It seems strange timing after my entry the other day about the under-reported stories of the war that I come across this CBC story, Deadline Iraq – Uncensored Stories of the War (link via jordoncooper.com, again). It’s a report based on interviews with 50 journalists who were in Iraq. The web site has photos and complete interviews with 12 of the journalists.
They do some reflecting on how the war was reported, whether it was biased or not, whether embedded journalism worked, etc. But the most chilling aspect is the personal stories.
The worst is one fire fight where a journalist describes the fighting getting thick. They were surrounded and medics and chaplains were picking up M-16s and fighting back. The journalists says he seriously considered picking up a gun and fighting. If you remember the image, this was the same battle where a U.S. solider was being carried away on a stretcher while still firing his gun.
The worst is the pictures of dead civilians lined up in row, the burned faces of Iraqi children, and story after story hinting at the damage high-caliber weapons do to the human body. War is not the G.I. Joe thing we think it is. Some of these stories mention the anxious U.S. soliders, many younger than I am, and the incredible remorse some of them felt.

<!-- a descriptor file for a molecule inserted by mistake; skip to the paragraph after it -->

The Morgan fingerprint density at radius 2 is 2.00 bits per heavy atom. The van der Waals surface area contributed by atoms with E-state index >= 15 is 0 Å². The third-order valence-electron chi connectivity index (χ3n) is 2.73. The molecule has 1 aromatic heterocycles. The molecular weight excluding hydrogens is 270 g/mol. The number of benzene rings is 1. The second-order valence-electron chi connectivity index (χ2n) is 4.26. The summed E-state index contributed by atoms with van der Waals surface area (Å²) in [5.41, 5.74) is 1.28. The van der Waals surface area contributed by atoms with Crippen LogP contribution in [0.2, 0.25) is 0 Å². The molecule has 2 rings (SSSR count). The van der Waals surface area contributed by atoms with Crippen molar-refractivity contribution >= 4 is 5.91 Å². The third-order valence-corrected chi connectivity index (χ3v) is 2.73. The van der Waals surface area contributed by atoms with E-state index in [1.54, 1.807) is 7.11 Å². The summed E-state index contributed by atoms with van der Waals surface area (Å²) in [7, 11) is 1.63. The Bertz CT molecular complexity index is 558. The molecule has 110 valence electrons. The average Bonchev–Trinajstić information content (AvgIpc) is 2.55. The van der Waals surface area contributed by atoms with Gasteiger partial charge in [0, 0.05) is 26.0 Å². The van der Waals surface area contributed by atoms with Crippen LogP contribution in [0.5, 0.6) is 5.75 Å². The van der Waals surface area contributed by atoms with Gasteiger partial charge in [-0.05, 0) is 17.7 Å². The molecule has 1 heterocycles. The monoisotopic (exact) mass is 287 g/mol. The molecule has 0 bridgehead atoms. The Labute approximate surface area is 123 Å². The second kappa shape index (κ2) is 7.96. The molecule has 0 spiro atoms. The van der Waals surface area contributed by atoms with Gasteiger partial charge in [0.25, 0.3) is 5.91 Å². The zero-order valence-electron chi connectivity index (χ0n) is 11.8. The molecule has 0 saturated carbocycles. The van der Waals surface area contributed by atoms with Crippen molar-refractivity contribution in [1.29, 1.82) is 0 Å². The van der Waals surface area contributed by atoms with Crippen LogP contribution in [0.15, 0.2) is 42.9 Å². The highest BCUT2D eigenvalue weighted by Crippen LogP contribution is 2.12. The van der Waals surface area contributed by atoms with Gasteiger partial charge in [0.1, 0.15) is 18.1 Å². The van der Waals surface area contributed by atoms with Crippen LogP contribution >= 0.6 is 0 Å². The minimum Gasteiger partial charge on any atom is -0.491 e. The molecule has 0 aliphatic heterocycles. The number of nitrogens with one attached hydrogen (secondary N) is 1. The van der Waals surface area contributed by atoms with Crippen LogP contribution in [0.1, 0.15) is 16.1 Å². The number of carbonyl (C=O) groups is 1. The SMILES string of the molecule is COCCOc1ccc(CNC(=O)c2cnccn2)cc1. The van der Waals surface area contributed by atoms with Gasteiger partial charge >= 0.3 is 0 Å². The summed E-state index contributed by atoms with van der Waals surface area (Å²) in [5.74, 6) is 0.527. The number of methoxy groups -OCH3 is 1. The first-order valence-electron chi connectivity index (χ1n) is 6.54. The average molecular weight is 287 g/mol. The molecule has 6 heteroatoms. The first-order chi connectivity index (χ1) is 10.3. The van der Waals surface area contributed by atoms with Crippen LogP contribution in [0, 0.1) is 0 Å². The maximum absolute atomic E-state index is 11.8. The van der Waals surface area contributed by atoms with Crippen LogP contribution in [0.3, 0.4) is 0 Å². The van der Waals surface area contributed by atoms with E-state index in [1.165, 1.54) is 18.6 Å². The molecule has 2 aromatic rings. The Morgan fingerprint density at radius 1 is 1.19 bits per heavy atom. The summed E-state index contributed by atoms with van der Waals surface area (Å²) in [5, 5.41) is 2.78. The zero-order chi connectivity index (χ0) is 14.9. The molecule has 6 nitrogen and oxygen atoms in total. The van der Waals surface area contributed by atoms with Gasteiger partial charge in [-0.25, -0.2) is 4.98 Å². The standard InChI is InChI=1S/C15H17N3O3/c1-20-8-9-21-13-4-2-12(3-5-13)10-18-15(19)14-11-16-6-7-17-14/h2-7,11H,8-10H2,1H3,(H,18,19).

One of my good friends from high school is in Iraq right now. I’ve had his address for a couple weeks, and I’ve been meaning to write him. Busyness has kept me from it, but I know part of it is that I don’t know what to say. It’s not as simple as a dose of patriotism and thanks for fighting for freedom.